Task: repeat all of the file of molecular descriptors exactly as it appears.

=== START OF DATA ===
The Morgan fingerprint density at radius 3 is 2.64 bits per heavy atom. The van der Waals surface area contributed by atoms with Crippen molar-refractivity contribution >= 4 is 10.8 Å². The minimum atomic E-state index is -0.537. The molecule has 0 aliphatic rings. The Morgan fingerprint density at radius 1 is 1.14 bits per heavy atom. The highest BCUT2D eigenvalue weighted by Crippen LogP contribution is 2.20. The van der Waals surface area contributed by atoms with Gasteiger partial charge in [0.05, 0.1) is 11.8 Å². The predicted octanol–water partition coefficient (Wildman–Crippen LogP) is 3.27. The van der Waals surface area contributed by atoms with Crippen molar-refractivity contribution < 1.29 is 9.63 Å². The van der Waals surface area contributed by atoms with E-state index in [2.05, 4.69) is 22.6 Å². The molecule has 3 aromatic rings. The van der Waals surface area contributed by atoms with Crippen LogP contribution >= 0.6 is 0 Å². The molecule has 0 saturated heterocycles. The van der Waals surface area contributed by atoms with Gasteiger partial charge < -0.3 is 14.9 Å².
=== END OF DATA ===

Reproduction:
The Morgan fingerprint density at radius 3 is 2.64 bits per heavy atom. The van der Waals surface area contributed by atoms with Crippen molar-refractivity contribution >= 4 is 10.8 Å². The minimum atomic E-state index is -0.537. The molecule has 0 aliphatic rings. The Morgan fingerprint density at radius 1 is 1.14 bits per heavy atom. The highest BCUT2D eigenvalue weighted by Crippen LogP contribution is 2.20. The van der Waals surface area contributed by atoms with Gasteiger partial charge in [0.05, 0.1) is 11.8 Å². The predicted octanol–water partition coefficient (Wildman–Crippen LogP) is 3.27. The van der Waals surface area contributed by atoms with Crippen molar-refractivity contribution < 1.29 is 9.63 Å². The van der Waals surface area contributed by atoms with E-state index in [2.05, 4.69) is 22.6 Å². The molecule has 3 aromatic rings. The van der Waals surface area contributed by atoms with Crippen LogP contribution >= 0.6 is 0 Å². The molecule has 0 saturated heterocycles. The van der Waals surface area contributed by atoms with Gasteiger partial charge < -0.3 is 14.9 Å².